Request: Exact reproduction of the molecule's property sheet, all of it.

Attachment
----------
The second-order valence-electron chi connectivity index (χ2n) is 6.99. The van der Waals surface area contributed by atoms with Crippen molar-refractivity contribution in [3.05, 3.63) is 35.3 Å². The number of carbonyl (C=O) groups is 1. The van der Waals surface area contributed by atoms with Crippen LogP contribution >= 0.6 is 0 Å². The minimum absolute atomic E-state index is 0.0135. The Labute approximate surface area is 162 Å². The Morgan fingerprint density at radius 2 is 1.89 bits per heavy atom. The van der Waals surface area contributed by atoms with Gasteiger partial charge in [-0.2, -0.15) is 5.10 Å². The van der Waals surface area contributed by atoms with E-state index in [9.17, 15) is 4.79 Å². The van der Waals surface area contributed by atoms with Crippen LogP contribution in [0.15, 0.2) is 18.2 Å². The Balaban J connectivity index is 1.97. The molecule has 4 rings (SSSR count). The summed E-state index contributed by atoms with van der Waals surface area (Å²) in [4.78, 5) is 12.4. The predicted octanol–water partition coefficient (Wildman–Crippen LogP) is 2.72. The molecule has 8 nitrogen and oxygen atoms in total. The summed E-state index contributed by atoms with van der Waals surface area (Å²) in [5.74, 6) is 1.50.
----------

The second-order valence-electron chi connectivity index (χ2n) is 6.99. The van der Waals surface area contributed by atoms with Crippen molar-refractivity contribution in [3.05, 3.63) is 35.3 Å². The number of carbonyl (C=O) groups is 1. The van der Waals surface area contributed by atoms with Crippen LogP contribution >= 0.6 is 0 Å². The minimum absolute atomic E-state index is 0.0135. The Labute approximate surface area is 162 Å². The Morgan fingerprint density at radius 2 is 1.89 bits per heavy atom. The van der Waals surface area contributed by atoms with Gasteiger partial charge in [-0.2, -0.15) is 5.10 Å². The van der Waals surface area contributed by atoms with E-state index in [9.17, 15) is 4.79 Å². The van der Waals surface area contributed by atoms with Crippen LogP contribution in [0.15, 0.2) is 18.2 Å². The Balaban J connectivity index is 1.97. The molecule has 4 rings (SSSR count). The summed E-state index contributed by atoms with van der Waals surface area (Å²) in [4.78, 5) is 12.4. The predicted octanol–water partition coefficient (Wildman–Crippen LogP) is 2.72. The molecule has 8 nitrogen and oxygen atoms in total. The summed E-state index contributed by atoms with van der Waals surface area (Å²) in [5.74, 6) is 1.50.